Q: At one time you wrote an article on yearly deck maintenance that included instructions on cleaning a deck and a recipe for preserving it. Can you send me that recipe?

A: You bet we can. Each year around this time, we get a number of questions from readers who want to know how best to care for their outdoor wood, whether it be decking, fencing or siding. With the spring and summer months upon us, it’s time for a quick refresher course.

First, a word of caution: The wood you buy at the lumber store, whether it be redwood, cedar, fir or an exotic, such as iron wood or zebra wood, will not retain the color and texture you see right after it’s installed. Water and sunlight — specifically ultraviolet light — over time will change both the color and texture of wood over time. Water-repellant preservatives and sealers can help maintain a consistent color, but they will not give the same color or tone you see in the lumber rack.

For longevity as well as aesthetics, we prefer to apply a preservative to outdoor wood. A clear preservative will most often darken and enrich the natural color of the wood. An example is redwood, which is a light red, almost pinkish color in its freshly milled state but turns to a deep red-rose when treated with most preservatives.

Choose a product with UV protection. Preservatives with stain will color the wood. We have used and been satisfied with two brands in particular. They are Preserva-Wood, (www.preservawood.com) and Duckback (www.superdeck.com).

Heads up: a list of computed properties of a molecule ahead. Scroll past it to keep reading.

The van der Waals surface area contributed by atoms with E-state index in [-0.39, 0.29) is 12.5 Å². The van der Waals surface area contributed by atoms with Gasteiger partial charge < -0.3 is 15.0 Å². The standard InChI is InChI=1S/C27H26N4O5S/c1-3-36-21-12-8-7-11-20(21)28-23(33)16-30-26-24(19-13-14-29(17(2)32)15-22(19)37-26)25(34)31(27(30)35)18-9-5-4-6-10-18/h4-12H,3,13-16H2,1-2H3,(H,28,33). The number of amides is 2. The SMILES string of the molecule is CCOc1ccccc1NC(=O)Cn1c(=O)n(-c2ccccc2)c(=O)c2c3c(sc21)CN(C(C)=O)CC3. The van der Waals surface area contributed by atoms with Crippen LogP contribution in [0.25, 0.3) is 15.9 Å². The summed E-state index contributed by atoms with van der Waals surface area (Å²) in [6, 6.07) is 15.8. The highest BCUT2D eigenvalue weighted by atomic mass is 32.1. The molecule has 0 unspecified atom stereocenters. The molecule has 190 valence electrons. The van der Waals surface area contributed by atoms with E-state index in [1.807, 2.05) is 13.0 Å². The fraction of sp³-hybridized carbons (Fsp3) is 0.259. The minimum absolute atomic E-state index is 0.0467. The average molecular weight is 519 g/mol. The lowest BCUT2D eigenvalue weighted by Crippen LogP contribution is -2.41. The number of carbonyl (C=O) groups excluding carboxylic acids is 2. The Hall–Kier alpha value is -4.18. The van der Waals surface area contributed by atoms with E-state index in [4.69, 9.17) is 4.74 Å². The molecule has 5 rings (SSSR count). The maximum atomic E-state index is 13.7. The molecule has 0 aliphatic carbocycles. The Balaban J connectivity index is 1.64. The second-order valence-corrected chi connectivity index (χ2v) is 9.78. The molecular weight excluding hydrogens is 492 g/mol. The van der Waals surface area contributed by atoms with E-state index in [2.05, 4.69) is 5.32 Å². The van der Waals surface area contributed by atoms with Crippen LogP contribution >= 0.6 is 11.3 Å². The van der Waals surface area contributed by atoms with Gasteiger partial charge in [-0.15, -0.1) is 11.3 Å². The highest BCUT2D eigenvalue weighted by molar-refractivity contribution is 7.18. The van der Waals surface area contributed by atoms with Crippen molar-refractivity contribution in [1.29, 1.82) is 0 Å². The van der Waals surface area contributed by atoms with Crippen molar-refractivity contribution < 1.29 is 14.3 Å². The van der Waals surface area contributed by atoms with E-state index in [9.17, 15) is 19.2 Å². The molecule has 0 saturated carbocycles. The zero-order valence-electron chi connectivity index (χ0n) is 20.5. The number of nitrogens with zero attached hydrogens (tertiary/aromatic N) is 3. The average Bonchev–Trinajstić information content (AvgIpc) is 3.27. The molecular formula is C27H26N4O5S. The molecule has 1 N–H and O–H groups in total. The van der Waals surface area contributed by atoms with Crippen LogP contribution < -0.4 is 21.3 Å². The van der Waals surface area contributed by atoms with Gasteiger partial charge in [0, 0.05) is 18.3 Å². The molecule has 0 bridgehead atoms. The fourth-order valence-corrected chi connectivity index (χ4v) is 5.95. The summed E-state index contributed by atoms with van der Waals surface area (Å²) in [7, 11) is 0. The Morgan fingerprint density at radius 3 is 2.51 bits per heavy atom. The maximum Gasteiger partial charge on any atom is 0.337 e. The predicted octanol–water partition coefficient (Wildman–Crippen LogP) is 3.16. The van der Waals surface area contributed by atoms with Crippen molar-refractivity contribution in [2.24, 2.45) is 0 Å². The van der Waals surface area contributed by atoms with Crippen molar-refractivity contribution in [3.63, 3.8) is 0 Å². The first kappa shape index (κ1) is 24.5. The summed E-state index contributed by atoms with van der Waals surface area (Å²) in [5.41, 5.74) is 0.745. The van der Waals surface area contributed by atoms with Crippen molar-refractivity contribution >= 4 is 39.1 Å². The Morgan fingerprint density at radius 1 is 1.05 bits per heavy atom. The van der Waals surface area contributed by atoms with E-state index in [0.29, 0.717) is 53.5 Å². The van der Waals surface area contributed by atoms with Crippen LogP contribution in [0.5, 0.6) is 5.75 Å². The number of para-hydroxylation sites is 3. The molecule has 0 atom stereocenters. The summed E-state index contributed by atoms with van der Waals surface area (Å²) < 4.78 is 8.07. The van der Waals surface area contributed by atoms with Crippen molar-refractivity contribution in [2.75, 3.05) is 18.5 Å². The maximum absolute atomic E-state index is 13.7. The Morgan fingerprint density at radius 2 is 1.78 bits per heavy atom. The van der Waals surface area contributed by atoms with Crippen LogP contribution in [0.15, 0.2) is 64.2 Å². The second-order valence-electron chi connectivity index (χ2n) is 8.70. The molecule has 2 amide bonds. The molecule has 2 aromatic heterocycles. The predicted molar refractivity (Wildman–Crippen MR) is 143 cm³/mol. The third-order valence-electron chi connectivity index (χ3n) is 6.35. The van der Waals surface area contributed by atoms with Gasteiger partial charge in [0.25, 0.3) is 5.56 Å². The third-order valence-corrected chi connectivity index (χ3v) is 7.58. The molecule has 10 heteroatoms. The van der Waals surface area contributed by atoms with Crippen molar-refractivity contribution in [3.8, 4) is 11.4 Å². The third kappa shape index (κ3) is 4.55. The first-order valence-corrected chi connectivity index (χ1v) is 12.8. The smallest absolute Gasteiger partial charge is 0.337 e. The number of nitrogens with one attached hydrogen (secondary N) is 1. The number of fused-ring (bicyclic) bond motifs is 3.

Decks require either annual or semi-annual maintenance, depending on exposure to weather and use. A maintenance program consists of cleaning the deck, removing any mildew that might have accumulated and applying a new coat of preservative.

The best way to clean a deck is with a pressure washer, although for smaller decks a stiff-bristle brush and plenty of elbow grease will serve nearly as well.

Pressure washers are either gasoline or electric-powered and direct a pressured stream of water that makes short work of surface dirt, mold and mildew. Pressure washers are available at rental centers and can be purchased at home centers.

We recommend a machine that can produce a stream of water of at least 1,500 pounds per square inch. Be sure to keep the wand moving. If you don’t, it’s easy to blast softer wood away from the surface and leave a rippled effect on the deck. Deck cleaners formulated for use with pressure washers are available where the machines are rented or sold.

In shaded, moist areas, mildew buildup can be a problem. To solve this, wash with a weak bleach solution–1/4 cup of bleach to a gallon of water–to kill the fungus before pressure washing.

Once cleaning is completed, allow the deck to dry a day or so. Then apply two coats of UV protective water repellant sealer or stain.

If this sounds like a lot of work, it is. Choose a warm day to do it and the load will be lightened. The reward, of course–a summer outdoors in pleasant surroundings and prolonging the life of your investment–is well worth the effort.


What’s your opinion? Send your Letter to the Editor to opinion@inman.com.

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